top of page
  • Writer's pictureAnna Wang

My Daily Monologue (September 2022)

September 1, 2022

Commuting to school every day draws me closer to current events since I have time listening to podcasts. (Day 60)

September 2, 2022

After a week’s reading of Austen, I now can talk like this: “As a student of literature, I’m very much obliged to see a Shakespeare play.” (Day 61)

September 3, 2022

"Writers Gonna Write." Once every month, a couple of professors and writing students at our school would hold a 3-hour group writing session. We log into a Zoom room, say hello, briefly share our goals, and then start writing silently. Today I finished the second draft of an essay in the "pleasure/pressure of each other's company." I hadn't had time to feel content before I got word that a friend was visiting. I immediately drove north to meet the friend and had a happy afternoon catching up. Writers gonna meet kindred spirits, indeed. Any one brought up in China would smile conspiratorially seeing that I entitle today’s entry,“快乐的一天.”(Day 62)

September 4, 2022

I went out to throw away garbage and was almost choked by the heat. San Diego is so hot! But what is the temperature exactly? Google tells me it is 85F. That’s strange. When I was in Beijing, it was easy to see 100F in the summer, and 85F would be a blessing. Sense and sensibility. Austen Forever. (Day 63)

September 5, 2022

I’m taking “Romantic Literature,” “American Literature after 1900,” “World Literature,” “Literary Analysis,” and “Women in the Christian Tradition” this semester. One of the benefits of taking these classes is that I get to read literature from different times simultaneously. Today, after finishing the last few chapters of “Sense and Sensibility,” I went on to read “The Dead” and “Cathedral.” This mix-and-match way of reading impacted me as greatly as time travel. Although Austen is critical of society, she shows cordiality toward life; In James Joyce’s world, the fire of life becomes precarious; by Raymond Carver, the fire has been almost put out, and life is so bleak. The trajectory from being hopeful to hopeless is perceivable. How do you explain this trend? Either life is becoming increasingly hopeless, or more depressed writers get on the stage. Which one is your pick? (Day 64)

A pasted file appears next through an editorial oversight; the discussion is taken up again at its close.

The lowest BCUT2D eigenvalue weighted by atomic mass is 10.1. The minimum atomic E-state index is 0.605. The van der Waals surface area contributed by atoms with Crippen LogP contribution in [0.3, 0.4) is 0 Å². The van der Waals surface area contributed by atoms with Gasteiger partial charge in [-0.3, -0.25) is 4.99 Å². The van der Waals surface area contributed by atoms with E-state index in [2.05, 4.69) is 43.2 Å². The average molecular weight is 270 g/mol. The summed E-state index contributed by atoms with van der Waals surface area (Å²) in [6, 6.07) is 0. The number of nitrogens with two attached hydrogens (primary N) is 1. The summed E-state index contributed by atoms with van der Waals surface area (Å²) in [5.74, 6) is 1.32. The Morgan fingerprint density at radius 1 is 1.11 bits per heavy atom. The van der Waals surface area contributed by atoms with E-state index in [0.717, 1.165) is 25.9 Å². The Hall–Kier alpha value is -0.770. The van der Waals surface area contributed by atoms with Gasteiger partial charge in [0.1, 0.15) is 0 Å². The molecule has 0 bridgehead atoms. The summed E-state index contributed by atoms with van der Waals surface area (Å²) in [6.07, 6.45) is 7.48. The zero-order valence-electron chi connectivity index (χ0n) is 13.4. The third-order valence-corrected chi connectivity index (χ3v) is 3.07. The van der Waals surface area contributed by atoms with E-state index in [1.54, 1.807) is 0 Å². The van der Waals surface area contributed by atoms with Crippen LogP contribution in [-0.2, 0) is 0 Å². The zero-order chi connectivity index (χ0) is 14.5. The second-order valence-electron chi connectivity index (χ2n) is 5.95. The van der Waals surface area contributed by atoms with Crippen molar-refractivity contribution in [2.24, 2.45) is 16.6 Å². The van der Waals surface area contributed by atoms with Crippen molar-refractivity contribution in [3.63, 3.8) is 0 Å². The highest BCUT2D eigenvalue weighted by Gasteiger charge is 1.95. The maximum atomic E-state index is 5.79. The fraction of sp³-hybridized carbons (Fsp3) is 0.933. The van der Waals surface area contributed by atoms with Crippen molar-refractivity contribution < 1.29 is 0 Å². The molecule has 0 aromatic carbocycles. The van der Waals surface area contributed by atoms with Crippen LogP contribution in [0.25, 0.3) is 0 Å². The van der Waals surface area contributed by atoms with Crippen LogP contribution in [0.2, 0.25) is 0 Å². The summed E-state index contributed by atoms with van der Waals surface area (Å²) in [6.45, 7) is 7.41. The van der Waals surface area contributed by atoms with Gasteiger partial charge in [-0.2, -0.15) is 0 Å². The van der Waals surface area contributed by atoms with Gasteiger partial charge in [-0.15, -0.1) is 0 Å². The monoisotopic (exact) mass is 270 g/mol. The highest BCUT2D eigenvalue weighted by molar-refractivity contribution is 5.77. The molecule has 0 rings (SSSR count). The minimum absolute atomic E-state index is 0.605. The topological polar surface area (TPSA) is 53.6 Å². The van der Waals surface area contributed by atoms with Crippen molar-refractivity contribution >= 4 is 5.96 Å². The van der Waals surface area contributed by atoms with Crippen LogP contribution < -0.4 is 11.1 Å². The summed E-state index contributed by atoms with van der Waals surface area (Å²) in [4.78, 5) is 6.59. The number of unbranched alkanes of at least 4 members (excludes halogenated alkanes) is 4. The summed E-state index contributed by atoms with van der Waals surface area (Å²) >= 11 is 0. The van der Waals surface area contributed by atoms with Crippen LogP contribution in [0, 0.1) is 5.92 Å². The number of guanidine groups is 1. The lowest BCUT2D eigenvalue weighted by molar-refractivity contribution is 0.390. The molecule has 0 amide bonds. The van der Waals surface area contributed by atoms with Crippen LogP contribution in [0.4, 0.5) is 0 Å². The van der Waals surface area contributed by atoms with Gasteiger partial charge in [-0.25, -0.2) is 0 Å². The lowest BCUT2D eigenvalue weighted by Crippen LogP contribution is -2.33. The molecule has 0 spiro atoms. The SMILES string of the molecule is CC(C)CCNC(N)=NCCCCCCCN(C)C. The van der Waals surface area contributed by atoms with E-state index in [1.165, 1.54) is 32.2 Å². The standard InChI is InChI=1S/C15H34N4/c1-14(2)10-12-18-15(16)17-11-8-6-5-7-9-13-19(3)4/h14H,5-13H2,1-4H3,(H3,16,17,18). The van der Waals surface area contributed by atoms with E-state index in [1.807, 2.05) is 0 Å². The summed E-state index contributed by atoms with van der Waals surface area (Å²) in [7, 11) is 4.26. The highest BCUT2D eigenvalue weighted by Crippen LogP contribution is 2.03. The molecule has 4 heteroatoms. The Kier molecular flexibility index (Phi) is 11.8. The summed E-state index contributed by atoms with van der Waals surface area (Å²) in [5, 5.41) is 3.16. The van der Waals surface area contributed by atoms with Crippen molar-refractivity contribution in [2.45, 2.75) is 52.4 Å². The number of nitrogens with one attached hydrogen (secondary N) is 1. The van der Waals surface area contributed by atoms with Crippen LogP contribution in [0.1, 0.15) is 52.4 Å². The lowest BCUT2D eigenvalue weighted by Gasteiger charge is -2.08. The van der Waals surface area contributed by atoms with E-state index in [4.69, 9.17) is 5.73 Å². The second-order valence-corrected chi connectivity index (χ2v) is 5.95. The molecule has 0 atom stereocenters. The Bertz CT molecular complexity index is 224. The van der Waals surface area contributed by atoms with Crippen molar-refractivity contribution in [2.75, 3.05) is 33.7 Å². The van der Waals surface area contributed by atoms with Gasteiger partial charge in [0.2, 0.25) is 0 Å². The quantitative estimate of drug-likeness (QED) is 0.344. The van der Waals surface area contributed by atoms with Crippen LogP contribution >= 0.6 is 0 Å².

September 6, 2022

Almost every day, I saw a student on campus walking with a fracture boot on one foot or a pair of crutches under both arms. Only today did I realize the significance of this sight: they had an active summer. They’re young and can afford to do silly things and get hurt. (Day 65)

September 7, 2022

My world literature professor said that “The Odyssey” influenced many works. She mentioned that “Oh Brother, Where Art There” were loosely based on “The Odyssey” but the Coen brothers claimed they never read “The Odyssey.” My professor wished that she could challenge them. (Day 66)

September 8, 2022

Queen Elizabeth II passed today. The news reminds me that I’m a Canadian citizen and a subject of Her Majesty even though I’ve been living for years in the land which at time was at war with the Crown. My respect and affection for her, as a woman who had been faithful to her duties, is beyond words. (Day 67)

September 9, 2022

Do you like King Charles III’s first speech? I think it's decent. I still miss Princess Diana though. It’s a shame she didn’t make it this far. Life is not fair. (Day 68)

September 10, 2022

I wrote an essay in Chinese. Writing in Chinese is my nemesis. I wanted to quit writing in Chinese, but I relented when an editor asked me. After all, some readers out there want to read my Chinese. Very few, if not none at all, want to read my English. (Day 69)

September 11, 2022

I was still in China when the 9/11 attack happened. I was packing for the trip the next day, the first trip I would ever make after my daughter was born in 2000. A friend called me, demanding me to turn on the TV. She sounded bewildered, not believing what she just saw. The scene terrified me and weakened my desire to travel. Suddenly I felt distrust in all transportation methods, especially airplanes. Later I encounter twice literary writers’ reaction to 911. The first is Ann Beattie’s “A Wonderful Stroke of Luck,” and the second is John Updike’s “Varieties of Religious.” Both convey the sense of distrust brought about by the tragic event. I remember the first sentence in Updike’s story is, “There is no God.” (Day 70)

September 12, 2022

Today I learned a word: egalitarianism. (Day 71)

September 13, 2022